“The husband actually went to the doctor the week before and asked for help and said, ‘Look, it’s turning her into a zombie.’ It was a brutal, brutal resistance,” Reddington said.

One physician, Dr. Leena Mittal, said people with a mood disorder are at greater risk of suicidal ideation from the condition itself rather than as a side effect of medication used to treat it.


Sometimes people can experience emotional symptoms as they stop certain medications, but they tend to be mild, and suicidal ideation from stopping medication is also rare.

“Harm to others is an extremely rare event when associated with psychiatric illness or treatment,” said Mittal, a medical director at MCPAP for Moms, which provides aid and psychiatric consultation to pregnant and postpartum women, and also heads the women’s mental health unit at Brigham and Women’s Hospital.

While providers often want a patient to be taking the fewest number of effective medications possible, approaches to postpartum mood disorders are nuanced and vary from one individual to the next. Given that complexity, it is hard to draw any conclusions from a list of medications, Mittal said. What matters more is what a patient is taking, for how long, how they respond, and what symptoms remain after a trial.

“It’s a process of adjustment and waiting and assessing and monitoring that requires time, sometimes frequent visits. And also sometimes people will be on multiple medications,” Mittal said.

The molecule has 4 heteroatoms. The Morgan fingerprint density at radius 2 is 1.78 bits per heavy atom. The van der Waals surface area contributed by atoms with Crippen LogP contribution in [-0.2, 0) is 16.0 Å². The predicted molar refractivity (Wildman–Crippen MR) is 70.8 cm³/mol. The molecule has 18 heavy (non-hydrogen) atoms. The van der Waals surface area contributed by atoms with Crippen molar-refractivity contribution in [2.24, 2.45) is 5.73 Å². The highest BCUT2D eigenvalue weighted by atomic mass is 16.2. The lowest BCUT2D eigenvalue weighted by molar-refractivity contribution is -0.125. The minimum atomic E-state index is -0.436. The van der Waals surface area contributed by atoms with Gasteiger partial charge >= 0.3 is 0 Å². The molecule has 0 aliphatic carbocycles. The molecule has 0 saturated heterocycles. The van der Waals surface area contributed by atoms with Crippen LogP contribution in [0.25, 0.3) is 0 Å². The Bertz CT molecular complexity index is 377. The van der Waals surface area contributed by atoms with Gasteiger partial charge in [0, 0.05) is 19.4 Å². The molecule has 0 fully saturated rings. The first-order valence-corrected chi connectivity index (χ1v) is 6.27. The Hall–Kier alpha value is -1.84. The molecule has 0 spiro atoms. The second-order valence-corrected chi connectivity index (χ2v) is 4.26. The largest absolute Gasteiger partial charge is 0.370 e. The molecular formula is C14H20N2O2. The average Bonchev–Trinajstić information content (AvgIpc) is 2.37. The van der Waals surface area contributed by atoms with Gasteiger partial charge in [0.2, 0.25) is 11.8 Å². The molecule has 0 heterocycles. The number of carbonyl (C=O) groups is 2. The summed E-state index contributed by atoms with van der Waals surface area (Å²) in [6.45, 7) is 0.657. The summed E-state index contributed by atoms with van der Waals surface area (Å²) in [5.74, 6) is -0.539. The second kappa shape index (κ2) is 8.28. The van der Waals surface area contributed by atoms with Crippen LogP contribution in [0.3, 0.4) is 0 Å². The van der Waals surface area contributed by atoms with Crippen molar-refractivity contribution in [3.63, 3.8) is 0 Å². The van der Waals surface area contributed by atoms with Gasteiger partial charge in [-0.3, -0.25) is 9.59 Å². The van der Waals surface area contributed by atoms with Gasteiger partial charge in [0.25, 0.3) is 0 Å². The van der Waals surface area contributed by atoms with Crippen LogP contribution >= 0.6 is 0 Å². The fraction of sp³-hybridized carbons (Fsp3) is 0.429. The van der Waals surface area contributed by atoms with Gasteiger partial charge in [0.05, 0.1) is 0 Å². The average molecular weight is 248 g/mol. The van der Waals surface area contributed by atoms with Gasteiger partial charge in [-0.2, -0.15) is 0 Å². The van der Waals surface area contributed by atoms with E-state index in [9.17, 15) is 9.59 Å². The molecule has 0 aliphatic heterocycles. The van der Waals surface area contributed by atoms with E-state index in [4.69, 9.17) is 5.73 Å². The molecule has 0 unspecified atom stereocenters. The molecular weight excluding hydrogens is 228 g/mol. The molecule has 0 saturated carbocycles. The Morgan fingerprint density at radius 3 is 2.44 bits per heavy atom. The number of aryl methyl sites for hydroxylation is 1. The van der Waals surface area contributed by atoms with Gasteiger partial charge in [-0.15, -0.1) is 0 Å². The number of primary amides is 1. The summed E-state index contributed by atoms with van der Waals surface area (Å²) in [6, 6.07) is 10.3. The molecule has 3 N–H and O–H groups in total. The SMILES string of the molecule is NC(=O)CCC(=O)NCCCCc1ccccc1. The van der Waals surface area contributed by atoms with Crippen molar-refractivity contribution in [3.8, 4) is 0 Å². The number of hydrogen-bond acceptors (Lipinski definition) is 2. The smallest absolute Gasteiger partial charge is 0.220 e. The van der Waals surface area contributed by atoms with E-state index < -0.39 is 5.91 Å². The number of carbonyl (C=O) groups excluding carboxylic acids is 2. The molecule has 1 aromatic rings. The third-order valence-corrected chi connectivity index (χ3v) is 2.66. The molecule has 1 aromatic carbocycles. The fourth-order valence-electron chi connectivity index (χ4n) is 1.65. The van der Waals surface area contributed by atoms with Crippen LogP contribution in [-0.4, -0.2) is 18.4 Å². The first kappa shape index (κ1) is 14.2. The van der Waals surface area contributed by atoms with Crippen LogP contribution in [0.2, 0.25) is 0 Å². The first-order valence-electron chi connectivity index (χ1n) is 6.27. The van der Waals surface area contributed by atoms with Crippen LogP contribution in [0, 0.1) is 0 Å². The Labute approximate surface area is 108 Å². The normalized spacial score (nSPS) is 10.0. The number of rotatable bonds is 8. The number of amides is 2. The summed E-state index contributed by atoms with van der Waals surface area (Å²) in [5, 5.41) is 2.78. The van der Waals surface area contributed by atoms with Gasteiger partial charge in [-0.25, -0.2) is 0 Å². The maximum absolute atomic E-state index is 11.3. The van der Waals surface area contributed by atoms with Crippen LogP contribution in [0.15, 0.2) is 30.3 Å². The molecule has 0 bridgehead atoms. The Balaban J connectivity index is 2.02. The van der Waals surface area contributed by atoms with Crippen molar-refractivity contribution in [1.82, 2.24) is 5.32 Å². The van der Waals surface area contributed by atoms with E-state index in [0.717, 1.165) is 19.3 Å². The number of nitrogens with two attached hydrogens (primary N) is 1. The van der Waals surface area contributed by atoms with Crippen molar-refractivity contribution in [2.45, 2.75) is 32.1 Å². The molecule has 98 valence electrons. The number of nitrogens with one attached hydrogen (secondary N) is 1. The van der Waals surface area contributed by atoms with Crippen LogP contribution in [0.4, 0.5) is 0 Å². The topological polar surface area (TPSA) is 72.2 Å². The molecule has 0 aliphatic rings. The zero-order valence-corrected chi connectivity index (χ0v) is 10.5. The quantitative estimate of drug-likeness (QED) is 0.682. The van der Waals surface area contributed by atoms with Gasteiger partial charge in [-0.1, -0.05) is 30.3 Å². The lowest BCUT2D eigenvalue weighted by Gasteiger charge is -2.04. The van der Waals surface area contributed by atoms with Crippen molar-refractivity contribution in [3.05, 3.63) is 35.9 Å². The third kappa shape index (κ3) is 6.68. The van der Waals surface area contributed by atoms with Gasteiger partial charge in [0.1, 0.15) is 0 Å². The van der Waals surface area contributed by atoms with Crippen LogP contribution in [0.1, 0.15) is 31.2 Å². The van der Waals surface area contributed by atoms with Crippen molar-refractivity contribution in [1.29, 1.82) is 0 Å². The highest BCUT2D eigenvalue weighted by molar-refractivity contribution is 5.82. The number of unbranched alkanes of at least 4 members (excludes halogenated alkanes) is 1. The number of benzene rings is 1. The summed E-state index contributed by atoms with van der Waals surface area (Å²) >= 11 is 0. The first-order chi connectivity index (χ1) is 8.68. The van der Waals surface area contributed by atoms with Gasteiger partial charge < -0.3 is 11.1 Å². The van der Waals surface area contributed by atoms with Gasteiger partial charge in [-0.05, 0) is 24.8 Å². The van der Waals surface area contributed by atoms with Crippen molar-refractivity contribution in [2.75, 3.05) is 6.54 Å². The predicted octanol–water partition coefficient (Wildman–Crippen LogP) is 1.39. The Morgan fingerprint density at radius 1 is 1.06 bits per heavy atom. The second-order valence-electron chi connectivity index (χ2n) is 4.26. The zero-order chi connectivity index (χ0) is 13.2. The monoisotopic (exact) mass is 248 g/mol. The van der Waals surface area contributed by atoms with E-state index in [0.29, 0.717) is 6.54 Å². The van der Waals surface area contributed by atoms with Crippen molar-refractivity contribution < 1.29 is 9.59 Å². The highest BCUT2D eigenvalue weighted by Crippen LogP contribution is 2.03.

Multiple experts noted that many women who suffer from postpartum mood disorders don’t get treated at all.

Some expectant and new parents express hesitation about using powerful antidepressants or other medications for fear they may harm the fetus or breastfeeding baby. But Pineda said most often the benefits of using such medications outweigh the risks.

“We are balancing the risk of what happens if we don’t treat this with what we know from the data,” she said. ”We have information ... that postpartum symptoms impact child development, including academic achievement and child behavior. The goal is to have a healthy mother and child.”


This story has been updated to reflect that trazodone is in a subclass of SSRIs called serotonin receptor antagonists and reuptake inhibitors, or SARIs.

Kay Lazar can be reached at kay.lazar@globe.com Follow her @GlobeKayLazar. Jessica Bartlett can be reached at jessica.bartlett@globe.com. Follow her @ByJessBartlett. John R. Ellement can be reached at john.ellement@globe.com. Follow him @JREbosglobe.